Meanwhile, her parents remain totally committed to their daughter’s cause even after a damning Maritime Safety Queensland report into Jessica Watson’s collision with the 63,000-tonne vessel off North Stradbroke Island.

The report said Jessica had kept “irregular latitude and longitude entries” in her log, had no course plots nor a fatigue management plan. It also said she most likely “dozed off” and that she had not activated an alarm device which would have warned her of the approaching ship.

Queensland Premier Anna Bligh even weighed into the debate. “This is a very high-risk venture. Frankly, it’s one that I would be reconsidering, but ultimately it’s a decision for them (the family),” she said after the report’s release.

Jessica’s spokesman Andrew Fraser says believes the tide of support has turned in her favour. Mr Fraser said yesterday the 16-year-old has been flooded with encouraging messages on her internet blog. “We’re getting 114,000 hits a day on the website and I’d say 95 per cent of the blogs and emails are messages of support. “She’s very brave and mature for a 16-year-old. With everything that’s happened, it has made her even more resilient. “She’s had 30 knot winds and two-and-a-half metre swells,” Mr Fraser said. “It’s nothing compared to what she’s going to get in the Southern Ocean but it’s a good test for the boat, the rigging and Jess’s experience.”

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Jessica Watson on her Boat

Jessica Watson on her Boat

Jessica Watson Warned to Call off Sailing Trip

Jessica Watson, the 16 year old girl aiming to break a world record as the youngest to sail solo around the world, has reportedly been advised to cancel the trip by authorities in Australia. The Courier Mail revealed an alarming report this week, assessing Jessica Watson’s skills, or lack thereof, following the collision between her yacht and a bulk carrier during her test sail. The report states the Australian teenager most probably dozed off before her vessel hit and was dragged alongside the 63,000-ton cargo ship, didn’t activate a device to warn her of a potential collision, could not plot her journey, didn’t have a fatigue management plan, and had irregular latitude and longitude entries in her log book.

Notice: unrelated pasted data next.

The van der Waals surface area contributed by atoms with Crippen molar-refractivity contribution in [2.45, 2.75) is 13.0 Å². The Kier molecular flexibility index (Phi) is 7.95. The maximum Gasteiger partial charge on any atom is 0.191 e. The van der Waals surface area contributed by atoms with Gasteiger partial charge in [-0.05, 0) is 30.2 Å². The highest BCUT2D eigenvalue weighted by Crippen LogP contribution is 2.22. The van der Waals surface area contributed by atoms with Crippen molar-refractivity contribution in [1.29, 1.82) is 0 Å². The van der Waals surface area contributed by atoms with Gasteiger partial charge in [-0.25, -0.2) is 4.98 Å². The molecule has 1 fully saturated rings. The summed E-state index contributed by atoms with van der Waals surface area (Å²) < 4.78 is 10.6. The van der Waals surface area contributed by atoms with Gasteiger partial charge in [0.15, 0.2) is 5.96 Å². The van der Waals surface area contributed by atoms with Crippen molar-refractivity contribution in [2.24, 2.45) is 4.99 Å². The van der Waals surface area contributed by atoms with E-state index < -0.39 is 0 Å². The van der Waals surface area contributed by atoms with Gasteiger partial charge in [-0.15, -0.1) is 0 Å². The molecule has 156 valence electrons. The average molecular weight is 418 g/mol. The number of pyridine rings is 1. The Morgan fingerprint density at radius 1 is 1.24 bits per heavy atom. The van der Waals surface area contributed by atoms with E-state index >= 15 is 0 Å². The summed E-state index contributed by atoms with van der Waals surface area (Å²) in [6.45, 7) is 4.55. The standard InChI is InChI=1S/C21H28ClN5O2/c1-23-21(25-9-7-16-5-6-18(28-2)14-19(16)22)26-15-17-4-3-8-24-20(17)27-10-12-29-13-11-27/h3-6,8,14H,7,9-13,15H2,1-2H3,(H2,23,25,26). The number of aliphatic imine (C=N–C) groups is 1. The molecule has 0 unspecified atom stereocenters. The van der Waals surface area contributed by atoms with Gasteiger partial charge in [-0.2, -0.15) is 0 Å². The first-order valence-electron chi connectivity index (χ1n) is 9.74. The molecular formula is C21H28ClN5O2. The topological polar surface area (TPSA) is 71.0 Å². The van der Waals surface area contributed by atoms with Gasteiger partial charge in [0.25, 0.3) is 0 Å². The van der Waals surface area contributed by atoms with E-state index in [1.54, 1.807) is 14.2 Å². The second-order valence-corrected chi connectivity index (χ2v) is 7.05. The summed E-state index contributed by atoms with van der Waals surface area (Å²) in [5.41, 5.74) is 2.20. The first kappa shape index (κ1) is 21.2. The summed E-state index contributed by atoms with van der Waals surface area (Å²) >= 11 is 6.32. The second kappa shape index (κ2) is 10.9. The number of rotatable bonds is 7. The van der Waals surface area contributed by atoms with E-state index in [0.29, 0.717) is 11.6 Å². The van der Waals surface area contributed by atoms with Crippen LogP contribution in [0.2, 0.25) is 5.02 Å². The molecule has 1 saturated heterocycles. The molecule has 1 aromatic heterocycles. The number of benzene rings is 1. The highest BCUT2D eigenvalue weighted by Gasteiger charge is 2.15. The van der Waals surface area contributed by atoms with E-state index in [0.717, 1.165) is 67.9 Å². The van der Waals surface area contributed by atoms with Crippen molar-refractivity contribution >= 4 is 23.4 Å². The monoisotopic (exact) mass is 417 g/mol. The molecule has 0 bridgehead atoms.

Acting Premier Paul Lucas last night said Jessica Watson should abandon her attempt to become the youngest person to sail solo non-stop and unassisted around the world. “I’ll be honest. On this evidence I don’t think she’s ready to do this,” Mr Lucas told the CM. “We all admire this young woman’s spirit, but sailing solo around the world is a demanding and dangerous venture. It’s not a task anyone young or old should undertake lightly.”

Jessica Watson plans to set sail on her voyage around the world in October if repairs to her sailboat Ella’s Pink Lady are completed in time.